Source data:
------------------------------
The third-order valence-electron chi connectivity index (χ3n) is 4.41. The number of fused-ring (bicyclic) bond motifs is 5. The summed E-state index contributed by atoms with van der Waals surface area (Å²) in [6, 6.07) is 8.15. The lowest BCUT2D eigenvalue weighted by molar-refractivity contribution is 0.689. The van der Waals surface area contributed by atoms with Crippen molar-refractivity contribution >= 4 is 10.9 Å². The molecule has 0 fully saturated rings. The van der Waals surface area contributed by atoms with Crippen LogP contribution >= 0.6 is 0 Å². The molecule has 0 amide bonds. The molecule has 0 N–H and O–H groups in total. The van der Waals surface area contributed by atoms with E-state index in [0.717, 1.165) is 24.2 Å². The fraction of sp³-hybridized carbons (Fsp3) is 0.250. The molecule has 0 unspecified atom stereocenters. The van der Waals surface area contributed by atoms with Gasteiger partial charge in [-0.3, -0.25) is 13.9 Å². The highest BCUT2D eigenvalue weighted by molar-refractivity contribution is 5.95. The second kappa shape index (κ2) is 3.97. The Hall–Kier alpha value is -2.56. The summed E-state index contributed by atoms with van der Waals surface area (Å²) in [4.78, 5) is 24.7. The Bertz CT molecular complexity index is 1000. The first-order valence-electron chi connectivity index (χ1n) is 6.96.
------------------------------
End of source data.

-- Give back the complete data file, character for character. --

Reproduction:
The third-order valence-electron chi connectivity index (χ3n) is 4.41. The number of fused-ring (bicyclic) bond motifs is 5. The summed E-state index contributed by atoms with van der Waals surface area (Å²) in [6, 6.07) is 8.15. The lowest BCUT2D eigenvalue weighted by molar-refractivity contribution is 0.689. The van der Waals surface area contributed by atoms with Crippen molar-refractivity contribution >= 4 is 10.9 Å². The molecule has 0 fully saturated rings. The van der Waals surface area contributed by atoms with Crippen LogP contribution >= 0.6 is 0 Å². The molecule has 0 amide bonds. The molecule has 0 N–H and O–H groups in total. The van der Waals surface area contributed by atoms with E-state index in [0.717, 1.165) is 24.2 Å². The fraction of sp³-hybridized carbons (Fsp3) is 0.250. The molecule has 0 unspecified atom stereocenters. The van der Waals surface area contributed by atoms with Gasteiger partial charge in [-0.3, -0.25) is 13.9 Å². The highest BCUT2D eigenvalue weighted by molar-refractivity contribution is 5.95. The second kappa shape index (κ2) is 3.97. The Hall–Kier alpha value is -2.56. The summed E-state index contributed by atoms with van der Waals surface area (Å²) in [4.78, 5) is 24.7. The Bertz CT molecular complexity index is 1000. The first-order valence-electron chi connectivity index (χ1n) is 6.96.